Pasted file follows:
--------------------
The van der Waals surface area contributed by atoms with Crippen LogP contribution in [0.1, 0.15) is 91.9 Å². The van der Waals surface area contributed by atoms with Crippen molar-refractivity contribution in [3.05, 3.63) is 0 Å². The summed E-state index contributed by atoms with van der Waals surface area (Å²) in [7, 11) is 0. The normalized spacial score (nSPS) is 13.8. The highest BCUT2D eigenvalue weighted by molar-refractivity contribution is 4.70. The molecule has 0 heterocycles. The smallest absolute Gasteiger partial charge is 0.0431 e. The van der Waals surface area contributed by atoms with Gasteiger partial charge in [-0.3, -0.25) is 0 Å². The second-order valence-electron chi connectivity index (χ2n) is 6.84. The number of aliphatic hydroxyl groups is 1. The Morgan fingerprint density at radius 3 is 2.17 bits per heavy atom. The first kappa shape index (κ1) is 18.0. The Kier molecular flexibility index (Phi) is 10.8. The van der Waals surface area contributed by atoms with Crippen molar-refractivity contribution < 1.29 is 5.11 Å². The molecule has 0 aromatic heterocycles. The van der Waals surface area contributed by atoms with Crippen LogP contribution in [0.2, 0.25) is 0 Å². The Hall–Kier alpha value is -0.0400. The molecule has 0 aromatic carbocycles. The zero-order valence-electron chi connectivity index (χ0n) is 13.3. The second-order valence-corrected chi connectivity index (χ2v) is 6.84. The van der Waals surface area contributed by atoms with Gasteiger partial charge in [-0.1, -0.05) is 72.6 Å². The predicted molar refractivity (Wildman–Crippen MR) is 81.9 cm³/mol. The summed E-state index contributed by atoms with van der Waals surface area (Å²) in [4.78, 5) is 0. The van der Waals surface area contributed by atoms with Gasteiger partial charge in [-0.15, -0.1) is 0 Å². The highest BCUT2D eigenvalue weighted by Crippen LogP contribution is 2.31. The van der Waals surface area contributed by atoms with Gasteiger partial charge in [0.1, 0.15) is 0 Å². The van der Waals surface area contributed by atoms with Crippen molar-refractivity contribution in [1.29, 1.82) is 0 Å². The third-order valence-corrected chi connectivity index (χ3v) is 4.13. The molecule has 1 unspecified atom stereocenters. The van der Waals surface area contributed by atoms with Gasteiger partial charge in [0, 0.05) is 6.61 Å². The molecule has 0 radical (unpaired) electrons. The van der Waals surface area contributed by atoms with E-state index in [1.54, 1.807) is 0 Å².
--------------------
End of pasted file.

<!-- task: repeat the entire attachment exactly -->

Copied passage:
The van der Waals surface area contributed by atoms with Crippen LogP contribution in [0.1, 0.15) is 91.9 Å². The van der Waals surface area contributed by atoms with Crippen molar-refractivity contribution in [3.05, 3.63) is 0 Å². The summed E-state index contributed by atoms with van der Waals surface area (Å²) in [7, 11) is 0. The normalized spacial score (nSPS) is 13.8. The highest BCUT2D eigenvalue weighted by molar-refractivity contribution is 4.70. The molecule has 0 heterocycles. The smallest absolute Gasteiger partial charge is 0.0431 e. The van der Waals surface area contributed by atoms with Gasteiger partial charge in [-0.3, -0.25) is 0 Å². The second-order valence-electron chi connectivity index (χ2n) is 6.84. The number of aliphatic hydroxyl groups is 1. The Morgan fingerprint density at radius 3 is 2.17 bits per heavy atom. The first kappa shape index (κ1) is 18.0. The Kier molecular flexibility index (Phi) is 10.8. The van der Waals surface area contributed by atoms with Crippen molar-refractivity contribution < 1.29 is 5.11 Å². The molecule has 0 aromatic heterocycles. The van der Waals surface area contributed by atoms with Crippen LogP contribution in [0.2, 0.25) is 0 Å². The Hall–Kier alpha value is -0.0400. The molecule has 0 aromatic carbocycles. The zero-order valence-electron chi connectivity index (χ0n) is 13.3. The second-order valence-corrected chi connectivity index (χ2v) is 6.84. The van der Waals surface area contributed by atoms with Gasteiger partial charge in [-0.1, -0.05) is 72.6 Å². The predicted molar refractivity (Wildman–Crippen MR) is 81.9 cm³/mol. The summed E-state index contributed by atoms with van der Waals surface area (Å²) in [4.78, 5) is 0. The van der Waals surface area contributed by atoms with Gasteiger partial charge in [-0.15, -0.1) is 0 Å². The highest BCUT2D eigenvalue weighted by Crippen LogP contribution is 2.31. The van der Waals surface area contributed by atoms with Gasteiger partial charge in [0.1, 0.15) is 0 Å². The van der Waals surface area contributed by atoms with Crippen molar-refractivity contribution in [1.29, 1.82) is 0 Å². The third-order valence-corrected chi connectivity index (χ3v) is 4.13. The molecule has 1 unspecified atom stereocenters. The van der Waals surface area contributed by atoms with Gasteiger partial charge in [0, 0.05) is 6.61 Å². The molecule has 0 radical (unpaired) electrons. The van der Waals surface area contributed by atoms with E-state index in [1.54, 1.807) is 0 Å².